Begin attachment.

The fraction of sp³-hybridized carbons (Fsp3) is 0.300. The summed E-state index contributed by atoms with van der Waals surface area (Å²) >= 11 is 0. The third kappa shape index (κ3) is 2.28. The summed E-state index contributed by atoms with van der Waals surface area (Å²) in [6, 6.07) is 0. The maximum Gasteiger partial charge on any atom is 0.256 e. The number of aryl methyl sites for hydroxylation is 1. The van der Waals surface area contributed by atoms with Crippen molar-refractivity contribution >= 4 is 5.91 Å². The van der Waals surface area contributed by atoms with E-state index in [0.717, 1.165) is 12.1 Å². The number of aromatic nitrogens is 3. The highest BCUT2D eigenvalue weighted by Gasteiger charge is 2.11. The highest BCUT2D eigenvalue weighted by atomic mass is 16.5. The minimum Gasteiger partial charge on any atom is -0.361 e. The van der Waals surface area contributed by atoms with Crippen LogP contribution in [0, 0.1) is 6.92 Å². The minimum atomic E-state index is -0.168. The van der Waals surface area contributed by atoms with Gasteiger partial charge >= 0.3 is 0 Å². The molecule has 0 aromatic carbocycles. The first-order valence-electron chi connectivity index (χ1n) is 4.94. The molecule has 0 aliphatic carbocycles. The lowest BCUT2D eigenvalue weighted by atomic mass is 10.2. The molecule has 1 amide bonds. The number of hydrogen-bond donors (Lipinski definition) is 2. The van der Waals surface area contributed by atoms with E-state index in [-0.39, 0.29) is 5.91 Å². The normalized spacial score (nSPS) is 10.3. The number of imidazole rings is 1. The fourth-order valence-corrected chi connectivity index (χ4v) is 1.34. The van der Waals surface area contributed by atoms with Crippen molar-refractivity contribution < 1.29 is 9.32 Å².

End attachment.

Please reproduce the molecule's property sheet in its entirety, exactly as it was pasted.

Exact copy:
The fraction of sp³-hybridized carbons (Fsp3) is 0.300. The summed E-state index contributed by atoms with van der Waals surface area (Å²) >= 11 is 0. The third kappa shape index (κ3) is 2.28. The summed E-state index contributed by atoms with van der Waals surface area (Å²) in [6, 6.07) is 0. The maximum Gasteiger partial charge on any atom is 0.256 e. The number of aryl methyl sites for hydroxylation is 1. The van der Waals surface area contributed by atoms with Crippen molar-refractivity contribution >= 4 is 5.91 Å². The van der Waals surface area contributed by atoms with E-state index in [0.717, 1.165) is 12.1 Å². The number of aromatic nitrogens is 3. The highest BCUT2D eigenvalue weighted by Gasteiger charge is 2.11. The highest BCUT2D eigenvalue weighted by atomic mass is 16.5. The minimum Gasteiger partial charge on any atom is -0.361 e. The van der Waals surface area contributed by atoms with Crippen LogP contribution in [0, 0.1) is 6.92 Å². The minimum atomic E-state index is -0.168. The van der Waals surface area contributed by atoms with Gasteiger partial charge >= 0.3 is 0 Å². The molecule has 0 aromatic carbocycles. The first-order valence-electron chi connectivity index (χ1n) is 4.94. The molecule has 0 aliphatic carbocycles. The lowest BCUT2D eigenvalue weighted by atomic mass is 10.2. The molecule has 1 amide bonds. The number of hydrogen-bond donors (Lipinski definition) is 2. The van der Waals surface area contributed by atoms with E-state index in [-0.39, 0.29) is 5.91 Å². The normalized spacial score (nSPS) is 10.3. The number of imidazole rings is 1. The fourth-order valence-corrected chi connectivity index (χ4v) is 1.34. The van der Waals surface area contributed by atoms with Crippen molar-refractivity contribution < 1.29 is 9.32 Å².